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Darwin Correspondence Project

To John Lubbock   2 August [1866]1

Down. | Bromley. | Kent. S.E.

Aug 2—

My dear Lubbock

I am much obliged for your invitation for the 11th. which I should much like to accept but doubt whether I shall have the spirit, but I may perhaps call before the collation.

What I shd like very much better would be to call on Lady Lubbock & you some morning between 12 & 1 when I take my ride;2 but I must find out on what day you generally stay at home. I have read the abstract of your paper in the Athenæum & must tell you how cordially I admired it.3 I do not think I ever read in my life any thing more clearly, concisely & conclusively put.

Believe me ever yours | very truly | Ch. Darwin

P.S. I fear you will think me a great bore but if ever you come across my Primula paper let me have it again.4


The year is established by the relationship between this letter and the letter from John Lubbock, 4 August 1866.
The reference is to Ellen Frances Lubbock. According to Emma Darwin’s diary (DAR 242), CD started riding on 4 June 1866. CD was advised by Henry Bence Jones to go riding every day (see letter from H. B. Jones, 10 February [1866] and n. 3).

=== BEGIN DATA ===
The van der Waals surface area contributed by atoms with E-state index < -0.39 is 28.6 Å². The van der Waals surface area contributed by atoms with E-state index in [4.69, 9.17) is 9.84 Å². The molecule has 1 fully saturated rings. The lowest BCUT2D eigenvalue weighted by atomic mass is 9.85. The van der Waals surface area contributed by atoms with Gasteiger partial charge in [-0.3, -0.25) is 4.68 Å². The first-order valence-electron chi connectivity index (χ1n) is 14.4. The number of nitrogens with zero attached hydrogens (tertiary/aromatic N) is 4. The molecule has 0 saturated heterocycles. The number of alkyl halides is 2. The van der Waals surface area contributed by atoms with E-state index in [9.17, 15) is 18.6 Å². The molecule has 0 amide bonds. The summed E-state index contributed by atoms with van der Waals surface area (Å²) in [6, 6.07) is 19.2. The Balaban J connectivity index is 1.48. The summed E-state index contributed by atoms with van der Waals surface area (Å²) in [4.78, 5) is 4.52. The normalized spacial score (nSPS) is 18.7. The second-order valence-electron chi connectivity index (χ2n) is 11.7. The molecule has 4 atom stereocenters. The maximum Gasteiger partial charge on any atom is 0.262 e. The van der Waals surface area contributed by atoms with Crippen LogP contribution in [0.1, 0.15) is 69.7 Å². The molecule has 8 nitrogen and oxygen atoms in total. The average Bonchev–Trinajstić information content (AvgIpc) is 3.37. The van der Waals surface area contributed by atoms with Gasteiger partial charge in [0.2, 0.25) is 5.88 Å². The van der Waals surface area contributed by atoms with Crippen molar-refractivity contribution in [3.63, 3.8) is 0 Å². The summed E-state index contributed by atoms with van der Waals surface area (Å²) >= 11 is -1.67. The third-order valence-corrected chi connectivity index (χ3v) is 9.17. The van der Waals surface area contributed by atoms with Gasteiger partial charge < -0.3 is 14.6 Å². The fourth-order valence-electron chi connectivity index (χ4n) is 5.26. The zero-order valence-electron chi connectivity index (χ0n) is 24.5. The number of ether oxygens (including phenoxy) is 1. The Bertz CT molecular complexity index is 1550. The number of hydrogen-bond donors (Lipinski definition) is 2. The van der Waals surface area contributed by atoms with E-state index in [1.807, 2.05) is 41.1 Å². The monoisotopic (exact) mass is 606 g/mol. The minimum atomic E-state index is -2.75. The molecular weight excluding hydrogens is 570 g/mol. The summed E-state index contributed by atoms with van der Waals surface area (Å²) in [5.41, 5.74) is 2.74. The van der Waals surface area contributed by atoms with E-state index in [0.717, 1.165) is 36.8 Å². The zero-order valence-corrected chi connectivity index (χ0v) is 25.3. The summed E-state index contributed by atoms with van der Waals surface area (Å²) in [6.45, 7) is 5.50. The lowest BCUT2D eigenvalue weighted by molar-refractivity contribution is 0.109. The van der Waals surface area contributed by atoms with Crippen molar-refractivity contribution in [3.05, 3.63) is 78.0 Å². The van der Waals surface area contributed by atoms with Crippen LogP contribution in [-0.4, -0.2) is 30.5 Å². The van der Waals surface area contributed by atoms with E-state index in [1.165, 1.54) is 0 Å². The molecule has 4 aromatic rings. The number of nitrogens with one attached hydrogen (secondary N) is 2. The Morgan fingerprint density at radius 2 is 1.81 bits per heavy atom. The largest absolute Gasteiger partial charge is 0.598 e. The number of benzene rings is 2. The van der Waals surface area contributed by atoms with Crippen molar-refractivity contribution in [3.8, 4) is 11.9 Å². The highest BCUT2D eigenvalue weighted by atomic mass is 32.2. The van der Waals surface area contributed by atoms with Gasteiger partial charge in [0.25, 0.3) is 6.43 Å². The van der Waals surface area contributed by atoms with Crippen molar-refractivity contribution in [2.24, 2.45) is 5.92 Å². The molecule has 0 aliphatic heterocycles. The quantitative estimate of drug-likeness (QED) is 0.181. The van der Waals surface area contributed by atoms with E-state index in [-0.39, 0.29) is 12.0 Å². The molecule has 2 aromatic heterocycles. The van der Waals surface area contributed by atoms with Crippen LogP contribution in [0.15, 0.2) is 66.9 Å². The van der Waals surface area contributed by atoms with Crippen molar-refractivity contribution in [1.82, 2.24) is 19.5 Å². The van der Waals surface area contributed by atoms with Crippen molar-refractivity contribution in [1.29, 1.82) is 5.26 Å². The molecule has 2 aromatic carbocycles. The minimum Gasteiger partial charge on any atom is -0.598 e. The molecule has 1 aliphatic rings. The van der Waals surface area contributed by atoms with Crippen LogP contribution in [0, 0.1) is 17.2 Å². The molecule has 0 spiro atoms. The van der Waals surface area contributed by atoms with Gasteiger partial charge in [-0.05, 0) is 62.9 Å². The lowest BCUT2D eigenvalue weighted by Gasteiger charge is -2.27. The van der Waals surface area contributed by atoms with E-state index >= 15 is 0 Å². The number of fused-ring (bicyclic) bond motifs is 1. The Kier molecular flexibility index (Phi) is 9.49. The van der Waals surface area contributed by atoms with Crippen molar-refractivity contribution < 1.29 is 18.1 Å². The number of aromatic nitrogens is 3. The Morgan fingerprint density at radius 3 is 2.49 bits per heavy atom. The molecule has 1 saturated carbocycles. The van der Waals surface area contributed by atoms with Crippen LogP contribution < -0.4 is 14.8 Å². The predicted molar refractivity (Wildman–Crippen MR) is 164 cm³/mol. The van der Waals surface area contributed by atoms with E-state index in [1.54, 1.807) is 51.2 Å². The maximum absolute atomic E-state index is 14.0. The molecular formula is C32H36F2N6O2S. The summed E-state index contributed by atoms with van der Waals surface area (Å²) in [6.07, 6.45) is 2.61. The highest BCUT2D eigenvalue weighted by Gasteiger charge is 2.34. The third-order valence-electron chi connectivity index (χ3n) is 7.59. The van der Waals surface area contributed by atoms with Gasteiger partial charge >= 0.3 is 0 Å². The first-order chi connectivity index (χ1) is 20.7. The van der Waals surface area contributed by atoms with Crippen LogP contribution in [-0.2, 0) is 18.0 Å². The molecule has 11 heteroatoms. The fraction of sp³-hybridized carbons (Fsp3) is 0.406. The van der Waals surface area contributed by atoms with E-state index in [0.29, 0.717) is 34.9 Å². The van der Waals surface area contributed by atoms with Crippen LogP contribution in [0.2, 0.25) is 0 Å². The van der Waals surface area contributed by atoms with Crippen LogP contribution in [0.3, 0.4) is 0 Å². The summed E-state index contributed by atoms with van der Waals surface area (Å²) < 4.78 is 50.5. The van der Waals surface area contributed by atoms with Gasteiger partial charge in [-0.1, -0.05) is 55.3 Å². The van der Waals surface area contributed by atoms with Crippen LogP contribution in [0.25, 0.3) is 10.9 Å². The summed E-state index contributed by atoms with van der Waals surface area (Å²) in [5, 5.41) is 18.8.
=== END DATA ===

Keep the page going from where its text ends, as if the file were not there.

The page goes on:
The Athenæum for 21 July 1866, pp. 79–82, carried an abstract of Lubbock’s paper ‘On the present state of archæological science’, delivered at the annual congress of the Archaeological Institute of Great Britain and Ireland, held in London from 17 to 19 July 1866. Lubbock had been invited to serve as president of the primeval antiquities section of the congress (see Hutchinson 1914, 1: 82). The paper discussed the methods of archaeology, considered as a branch of science. See Van Riper 1993, pp. 200–1; for more on Lubbock and archaeology, see Correspondence vol. 13.


Correspondence: The correspondence of Charles Darwin. Edited by Frederick Burkhardt et al. 29 vols to date. Cambridge: Cambridge University Press. 1985–.

‘Dimorphic condition in Primula’: On the two forms, or dimorphic condition, in the species of Primula, and on their remarkable sexual relations. By Charles Darwin. [Read 21 November 1861.] Journal of the Proceedings of the Linnean Society (Botany) 6 (1862): 77–96. [Collected papers 2: 45–63.]

Hutchinson, Horace Gordon. 1914. Life of Sir John Lubbock, Lord Avebury. 2 vols. London: Macmillan.

Van Riper, A. Bowdoin. 1993. Men among the mammoths: Victorian science and the discovery of human prehistory. Chicago and London: University of Chicago Press.


Has read abstract of JL’s paper ["On the present state of archaeological science", Athenæum 21 July 1866, pp. 79–82] and praises it.

Letter details

Letter no.
Charles Robert Darwin
John Lubbock, 4th baronet and 1st Baron Avebury
Sent from
Source of text
DAR 263: 63
Physical description
LS 3pp

Please cite as

Darwin Correspondence Project, “Letter no. 5172,” accessed on 20 July 2024,

Also published in The Correspondence of Charles Darwin, vol. 14